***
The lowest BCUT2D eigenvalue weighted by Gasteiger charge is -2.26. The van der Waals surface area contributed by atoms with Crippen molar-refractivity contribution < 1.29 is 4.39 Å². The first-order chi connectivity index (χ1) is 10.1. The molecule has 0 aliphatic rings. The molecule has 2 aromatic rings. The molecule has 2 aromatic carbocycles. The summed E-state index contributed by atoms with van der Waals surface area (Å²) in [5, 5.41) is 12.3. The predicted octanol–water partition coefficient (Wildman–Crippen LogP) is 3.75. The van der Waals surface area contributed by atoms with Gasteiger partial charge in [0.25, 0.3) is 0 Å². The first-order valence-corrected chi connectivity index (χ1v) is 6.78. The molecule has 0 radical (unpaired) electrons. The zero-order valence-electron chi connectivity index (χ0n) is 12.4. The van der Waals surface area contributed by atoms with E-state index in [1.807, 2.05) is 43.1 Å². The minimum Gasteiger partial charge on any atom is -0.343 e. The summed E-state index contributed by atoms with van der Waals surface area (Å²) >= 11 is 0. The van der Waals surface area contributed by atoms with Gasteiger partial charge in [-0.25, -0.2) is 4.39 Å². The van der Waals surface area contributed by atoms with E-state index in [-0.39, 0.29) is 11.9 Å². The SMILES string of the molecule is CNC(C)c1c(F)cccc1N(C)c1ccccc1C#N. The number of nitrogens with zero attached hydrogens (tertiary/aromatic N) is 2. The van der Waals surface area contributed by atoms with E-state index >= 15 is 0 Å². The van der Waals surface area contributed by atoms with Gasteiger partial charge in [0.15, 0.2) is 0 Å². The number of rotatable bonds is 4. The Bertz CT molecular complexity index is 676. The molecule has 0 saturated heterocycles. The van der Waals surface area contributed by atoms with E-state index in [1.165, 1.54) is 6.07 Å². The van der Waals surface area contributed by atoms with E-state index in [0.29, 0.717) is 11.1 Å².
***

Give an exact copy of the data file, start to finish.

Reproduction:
The lowest BCUT2D eigenvalue weighted by Gasteiger charge is -2.26. The van der Waals surface area contributed by atoms with Crippen molar-refractivity contribution < 1.29 is 4.39 Å². The first-order chi connectivity index (χ1) is 10.1. The molecule has 0 aliphatic rings. The molecule has 2 aromatic rings. The molecule has 2 aromatic carbocycles. The summed E-state index contributed by atoms with van der Waals surface area (Å²) in [5, 5.41) is 12.3. The predicted octanol–water partition coefficient (Wildman–Crippen LogP) is 3.75. The van der Waals surface area contributed by atoms with Gasteiger partial charge in [0.25, 0.3) is 0 Å². The first-order valence-corrected chi connectivity index (χ1v) is 6.78. The molecule has 0 radical (unpaired) electrons. The zero-order valence-electron chi connectivity index (χ0n) is 12.4. The van der Waals surface area contributed by atoms with E-state index in [1.807, 2.05) is 43.1 Å². The minimum Gasteiger partial charge on any atom is -0.343 e. The summed E-state index contributed by atoms with van der Waals surface area (Å²) >= 11 is 0. The van der Waals surface area contributed by atoms with Gasteiger partial charge in [-0.25, -0.2) is 4.39 Å². The van der Waals surface area contributed by atoms with E-state index in [-0.39, 0.29) is 11.9 Å². The SMILES string of the molecule is CNC(C)c1c(F)cccc1N(C)c1ccccc1C#N. The number of nitrogens with zero attached hydrogens (tertiary/aromatic N) is 2. The van der Waals surface area contributed by atoms with E-state index >= 15 is 0 Å². The van der Waals surface area contributed by atoms with Gasteiger partial charge in [0.15, 0.2) is 0 Å². The number of rotatable bonds is 4. The Bertz CT molecular complexity index is 676. The molecule has 0 saturated heterocycles. The van der Waals surface area contributed by atoms with E-state index in [1.165, 1.54) is 6.07 Å². The van der Waals surface area contributed by atoms with E-state index in [0.29, 0.717) is 11.1 Å².